"Shine a light through a piece of glass, a swimming pool or any other medium and it slows down ever so slightly, it's why a plunged part way into the surface of a pool appears to be bent. So, what about the space in between those distant astronomical objects and our earthly telescopes? COULDN'T IT BE THAT THE SUPPOSED VACUUM OF SPACE IS ACTING AS AN INTERSTELLAR MEDIUM TO LOWER THE SPEED OF LIGHT like some cosmic swimming pool?"

Desperate Einsteinians refuse to answer the question.

Pentcho Valev

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Peter Jackson wrote on Feb. 18, 2013 @ 09:51 GMT
Pentcho,

Does the water in a spa pool move? of course. So as c/n for water is a constant; For an observer outside the pool, is the speed of a light pulse c/n passing through water flowing one way not DIFFERENT to the speed c/n through the water in flow heading the OTHER way?

Think carefully. Here be the pot of gold to defrock thine enemy. Yet this Holy Grail can only be seen and understood by the intelligent (and Harrison Ford).

Space as a medium was indeed the theme of my essay, and then with discrete 'fields,' each with states of motion (DFM).

Much ado about nothing. Consequences Assumption of space as a medium

Peter

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John Merryman wrote on Mar. 9, 2013 @ 01:00 GMT
One more "anomaly;"

"With a better handle on the star's brightness Bond's team refined the star's age by applying contemporary theories about the star's burn rate, chemical abundances, and internal structure. New ideas are that leftover helium diffuses deeper into the core and so the star has less hydrogen to burn via nuclear fusion. This means it uses fuel faster and that correspondingly lowers the age. Also, the star has a higher than predicted oxygen-to-iron ratio, and this too lowers the age. Bond thinks that further oxygen measurement could reduce the star's age even more, because the star would have formed at a slightly later time when the universe was richer in oxygen abundance. Lowering the upper age limit would make the star unequivocally younger than the universe. "Put all of those ingredients together and you get an age of 14.5 billion years, with a residual uncertainty that makes the star's age compatible with the age of the universe," said Bond. "This is the best star in the sky to do precision age calculations by virtue of its closeness and brightness."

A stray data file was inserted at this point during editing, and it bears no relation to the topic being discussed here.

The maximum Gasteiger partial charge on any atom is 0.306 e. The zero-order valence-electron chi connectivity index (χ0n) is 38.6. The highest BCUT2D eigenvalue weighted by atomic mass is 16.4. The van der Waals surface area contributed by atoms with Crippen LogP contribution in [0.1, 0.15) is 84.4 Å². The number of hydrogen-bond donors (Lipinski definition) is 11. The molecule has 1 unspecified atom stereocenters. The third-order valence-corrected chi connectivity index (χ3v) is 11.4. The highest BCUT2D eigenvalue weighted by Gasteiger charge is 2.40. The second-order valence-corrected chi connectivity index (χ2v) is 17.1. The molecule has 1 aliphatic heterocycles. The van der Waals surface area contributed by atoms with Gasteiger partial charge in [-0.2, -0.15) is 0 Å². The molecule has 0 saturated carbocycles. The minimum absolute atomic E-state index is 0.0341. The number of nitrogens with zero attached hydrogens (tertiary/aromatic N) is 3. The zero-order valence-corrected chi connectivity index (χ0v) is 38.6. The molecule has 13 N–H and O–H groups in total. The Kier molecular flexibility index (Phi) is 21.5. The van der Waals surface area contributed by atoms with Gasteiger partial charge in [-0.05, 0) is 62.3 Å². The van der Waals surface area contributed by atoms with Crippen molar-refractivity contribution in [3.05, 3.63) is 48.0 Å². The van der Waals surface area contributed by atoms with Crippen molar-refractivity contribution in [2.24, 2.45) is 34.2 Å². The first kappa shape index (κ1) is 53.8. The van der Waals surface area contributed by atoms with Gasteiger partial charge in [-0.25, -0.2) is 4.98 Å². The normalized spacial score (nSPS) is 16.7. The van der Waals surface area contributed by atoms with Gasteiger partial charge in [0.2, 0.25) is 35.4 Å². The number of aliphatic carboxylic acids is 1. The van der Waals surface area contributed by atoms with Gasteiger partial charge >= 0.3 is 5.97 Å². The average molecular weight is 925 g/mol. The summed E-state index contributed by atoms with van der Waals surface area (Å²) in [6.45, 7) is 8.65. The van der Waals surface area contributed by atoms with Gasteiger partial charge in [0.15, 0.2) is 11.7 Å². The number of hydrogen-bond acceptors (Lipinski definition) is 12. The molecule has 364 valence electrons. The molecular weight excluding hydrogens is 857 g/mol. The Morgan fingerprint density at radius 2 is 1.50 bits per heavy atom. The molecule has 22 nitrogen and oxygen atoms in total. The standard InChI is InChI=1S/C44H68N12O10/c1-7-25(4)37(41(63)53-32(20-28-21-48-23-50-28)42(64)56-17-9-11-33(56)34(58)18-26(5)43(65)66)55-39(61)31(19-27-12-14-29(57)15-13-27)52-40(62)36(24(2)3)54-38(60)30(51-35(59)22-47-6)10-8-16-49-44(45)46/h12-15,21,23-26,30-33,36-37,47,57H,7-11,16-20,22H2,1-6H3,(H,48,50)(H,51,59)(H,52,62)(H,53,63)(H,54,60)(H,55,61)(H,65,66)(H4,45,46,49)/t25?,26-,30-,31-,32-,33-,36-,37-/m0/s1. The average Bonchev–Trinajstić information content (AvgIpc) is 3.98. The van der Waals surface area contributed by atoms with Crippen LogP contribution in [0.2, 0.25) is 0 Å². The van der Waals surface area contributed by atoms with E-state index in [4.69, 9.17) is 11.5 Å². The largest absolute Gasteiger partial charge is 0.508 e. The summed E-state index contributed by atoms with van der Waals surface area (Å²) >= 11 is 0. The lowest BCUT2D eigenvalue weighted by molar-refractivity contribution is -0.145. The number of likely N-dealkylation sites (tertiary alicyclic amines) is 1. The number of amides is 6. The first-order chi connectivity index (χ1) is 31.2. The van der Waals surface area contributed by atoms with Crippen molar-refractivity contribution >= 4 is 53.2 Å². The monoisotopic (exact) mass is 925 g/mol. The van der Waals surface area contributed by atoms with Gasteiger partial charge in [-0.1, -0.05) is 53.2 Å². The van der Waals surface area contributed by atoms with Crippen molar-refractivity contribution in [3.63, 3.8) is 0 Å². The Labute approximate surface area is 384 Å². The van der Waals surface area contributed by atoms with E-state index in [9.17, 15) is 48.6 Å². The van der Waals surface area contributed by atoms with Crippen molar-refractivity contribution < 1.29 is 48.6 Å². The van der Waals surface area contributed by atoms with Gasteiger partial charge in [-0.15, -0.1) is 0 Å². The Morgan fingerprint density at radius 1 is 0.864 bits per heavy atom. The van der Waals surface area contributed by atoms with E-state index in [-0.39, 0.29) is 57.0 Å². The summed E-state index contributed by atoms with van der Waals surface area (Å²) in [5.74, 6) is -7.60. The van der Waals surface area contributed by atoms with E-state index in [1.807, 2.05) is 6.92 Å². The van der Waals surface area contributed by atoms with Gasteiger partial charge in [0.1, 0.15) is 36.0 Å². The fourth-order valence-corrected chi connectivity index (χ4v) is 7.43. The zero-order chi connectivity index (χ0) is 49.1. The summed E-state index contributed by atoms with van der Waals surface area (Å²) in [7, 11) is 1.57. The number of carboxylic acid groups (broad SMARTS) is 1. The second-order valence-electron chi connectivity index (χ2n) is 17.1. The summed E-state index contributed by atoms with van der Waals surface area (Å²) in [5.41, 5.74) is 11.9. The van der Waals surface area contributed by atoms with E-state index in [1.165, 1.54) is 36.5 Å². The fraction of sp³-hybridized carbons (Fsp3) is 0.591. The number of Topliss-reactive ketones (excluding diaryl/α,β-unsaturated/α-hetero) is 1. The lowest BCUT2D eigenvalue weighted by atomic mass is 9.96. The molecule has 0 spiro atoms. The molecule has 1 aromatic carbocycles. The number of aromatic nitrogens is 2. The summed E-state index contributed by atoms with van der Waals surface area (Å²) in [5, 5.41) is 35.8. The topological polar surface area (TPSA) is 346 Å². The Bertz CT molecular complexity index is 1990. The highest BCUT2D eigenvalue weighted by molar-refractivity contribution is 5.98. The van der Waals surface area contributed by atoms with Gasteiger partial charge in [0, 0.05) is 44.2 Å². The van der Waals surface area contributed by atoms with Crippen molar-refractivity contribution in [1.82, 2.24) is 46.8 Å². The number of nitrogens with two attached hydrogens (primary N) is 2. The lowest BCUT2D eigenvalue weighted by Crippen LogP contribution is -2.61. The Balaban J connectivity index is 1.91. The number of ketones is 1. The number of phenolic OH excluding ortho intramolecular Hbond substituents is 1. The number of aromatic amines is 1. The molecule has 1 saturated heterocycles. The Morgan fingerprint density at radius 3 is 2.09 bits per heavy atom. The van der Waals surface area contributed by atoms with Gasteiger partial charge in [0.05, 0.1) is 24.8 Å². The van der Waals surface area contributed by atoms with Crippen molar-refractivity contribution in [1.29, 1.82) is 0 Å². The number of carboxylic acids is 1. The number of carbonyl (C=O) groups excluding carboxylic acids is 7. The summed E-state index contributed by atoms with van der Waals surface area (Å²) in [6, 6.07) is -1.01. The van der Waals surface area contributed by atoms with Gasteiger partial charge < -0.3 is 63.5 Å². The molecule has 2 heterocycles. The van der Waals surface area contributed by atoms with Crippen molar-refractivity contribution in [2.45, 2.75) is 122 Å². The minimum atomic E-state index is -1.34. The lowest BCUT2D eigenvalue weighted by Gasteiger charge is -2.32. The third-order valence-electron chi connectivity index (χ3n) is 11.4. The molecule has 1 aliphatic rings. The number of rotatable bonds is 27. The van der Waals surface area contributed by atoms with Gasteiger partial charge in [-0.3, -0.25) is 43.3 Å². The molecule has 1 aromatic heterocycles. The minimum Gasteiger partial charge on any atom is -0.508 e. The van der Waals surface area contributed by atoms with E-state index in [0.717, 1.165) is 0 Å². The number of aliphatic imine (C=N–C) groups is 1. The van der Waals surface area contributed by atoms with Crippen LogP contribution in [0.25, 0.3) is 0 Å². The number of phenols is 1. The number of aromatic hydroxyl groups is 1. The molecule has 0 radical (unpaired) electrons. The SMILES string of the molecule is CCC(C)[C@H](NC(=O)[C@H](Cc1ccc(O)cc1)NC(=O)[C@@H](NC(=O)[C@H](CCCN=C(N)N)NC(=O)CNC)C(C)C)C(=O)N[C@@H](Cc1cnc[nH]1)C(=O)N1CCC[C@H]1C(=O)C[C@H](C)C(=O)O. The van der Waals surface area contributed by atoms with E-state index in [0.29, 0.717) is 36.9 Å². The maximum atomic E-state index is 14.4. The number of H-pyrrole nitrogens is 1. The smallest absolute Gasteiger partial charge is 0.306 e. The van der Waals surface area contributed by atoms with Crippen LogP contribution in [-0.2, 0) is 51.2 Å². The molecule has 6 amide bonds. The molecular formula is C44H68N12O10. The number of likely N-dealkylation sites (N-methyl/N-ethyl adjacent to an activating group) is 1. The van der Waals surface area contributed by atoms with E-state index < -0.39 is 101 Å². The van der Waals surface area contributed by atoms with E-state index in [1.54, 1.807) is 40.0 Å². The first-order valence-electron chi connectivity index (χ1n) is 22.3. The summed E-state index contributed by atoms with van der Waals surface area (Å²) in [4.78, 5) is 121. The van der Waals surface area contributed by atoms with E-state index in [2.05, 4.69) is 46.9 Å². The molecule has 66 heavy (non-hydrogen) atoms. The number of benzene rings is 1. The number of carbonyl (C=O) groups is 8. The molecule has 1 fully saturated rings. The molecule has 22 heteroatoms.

http://phys.org/news/2013-03-hubble-birth-certificate-oldest
-star.html

They are unabashed about skewing every parameter toward a younger age. The power of belief is very strong. Objectivity can't get in the way.

While it isn't mentioned, the ages presented seem to refer to how long a star has been burning, not how long it took to coalesce out of cosmic gases. Not to mention this is a second generation star(metals) and those first generation stars had to coalesce as well. According to inflation theory, the universe expanded to larger than what is visible, in the inflationary stage, so the process of enough gases being gravitationally accumulated wasn't something that could have happened in the week or two these theories seem to allot for it.

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John Merryman wrote on Mar. 14, 2013 @ 01:13 GMT
another